Women ordained by Roman Catholic priests: banned by the Vatican, approved by the people

28 Jul

The countries of Austria, Australia, and the United States have moved to the forefront in the struggle to open up the Roman Catholic priesthood to women and married men. Recently, an American priest who dared to ordain several women has been ordered stripped of his priesthood and excommunicated by the Vatican, and the ordained women have also been ordered excommunicated:

http://www.nytimes.com/2011/07/23/world/23priest.html?src=me&ref=world

What is at stake for the Vatican here? Their absolute refusal to even consider the practical, pragmatic, and welcome suggestion of the ordination of women–despite the seemingly positive response to such a suggestion from Catholics worldwide–suggests an irrationality behind the rationalist defense of tradition and God’s will.

Further, sites such as
http://www.romancatholicwomenpriests.org/ and religious scholars assert that centuries ago women priests were not verboten, and thrived at higher levels within the Roman Catholic institution. Arguments such as that which insists there were no female disciples of Jesus, and therefore should be no ordained female priests rely on a specifically revisionist version of the Bible (indeed many feminist-oriented religious scholars claim that Mary Magdalene was an apostle, and that there was a New Testament book written titled in her name).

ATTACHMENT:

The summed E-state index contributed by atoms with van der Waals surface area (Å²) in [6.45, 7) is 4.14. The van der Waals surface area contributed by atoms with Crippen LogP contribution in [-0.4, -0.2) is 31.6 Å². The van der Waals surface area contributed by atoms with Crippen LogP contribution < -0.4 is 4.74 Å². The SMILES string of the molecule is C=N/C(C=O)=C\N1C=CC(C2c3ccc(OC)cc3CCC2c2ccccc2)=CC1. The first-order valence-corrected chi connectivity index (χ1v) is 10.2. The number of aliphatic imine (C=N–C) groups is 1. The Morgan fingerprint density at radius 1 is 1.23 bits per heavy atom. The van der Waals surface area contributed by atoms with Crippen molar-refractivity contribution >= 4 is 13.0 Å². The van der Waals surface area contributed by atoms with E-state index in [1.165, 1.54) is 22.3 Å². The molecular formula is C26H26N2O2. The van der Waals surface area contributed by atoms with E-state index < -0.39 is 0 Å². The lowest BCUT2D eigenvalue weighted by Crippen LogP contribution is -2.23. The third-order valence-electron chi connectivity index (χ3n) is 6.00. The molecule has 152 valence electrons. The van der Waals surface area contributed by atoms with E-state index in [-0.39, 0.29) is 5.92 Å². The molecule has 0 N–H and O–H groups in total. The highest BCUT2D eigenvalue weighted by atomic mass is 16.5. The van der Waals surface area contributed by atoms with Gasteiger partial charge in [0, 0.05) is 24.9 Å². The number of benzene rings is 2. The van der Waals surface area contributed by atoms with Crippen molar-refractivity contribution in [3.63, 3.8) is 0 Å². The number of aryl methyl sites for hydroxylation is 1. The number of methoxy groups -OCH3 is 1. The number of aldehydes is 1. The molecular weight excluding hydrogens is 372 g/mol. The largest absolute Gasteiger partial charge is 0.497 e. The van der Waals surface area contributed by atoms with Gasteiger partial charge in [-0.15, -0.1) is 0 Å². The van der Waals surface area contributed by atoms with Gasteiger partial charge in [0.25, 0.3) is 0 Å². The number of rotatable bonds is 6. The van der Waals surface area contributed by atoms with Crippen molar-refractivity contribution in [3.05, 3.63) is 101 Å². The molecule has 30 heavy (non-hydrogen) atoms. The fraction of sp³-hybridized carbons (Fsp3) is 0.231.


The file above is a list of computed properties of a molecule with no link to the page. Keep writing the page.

The rampant corruption and sex abuse scandal that has devastated the Catholic church and its followers worldwide would seem to suggest to the Vatican that changes are in order, relevant, and mandatory. However, as seen time and time again, bishops, leaders, and higher-ranking priests would rather continue to hide incidents of abuse and transfer the offenders rather than confront the widespread tragedy head-on. A woman as a priest is apparently more offensive, horrific, and sacrilegious than a serial sex-offending male priest. Such an absolutist, myopic position implies more than head-in-the-sand traditionalism, revealing  deep-seated misogyny, feelings of male superiority, and enormous fear of change and disempowerment.

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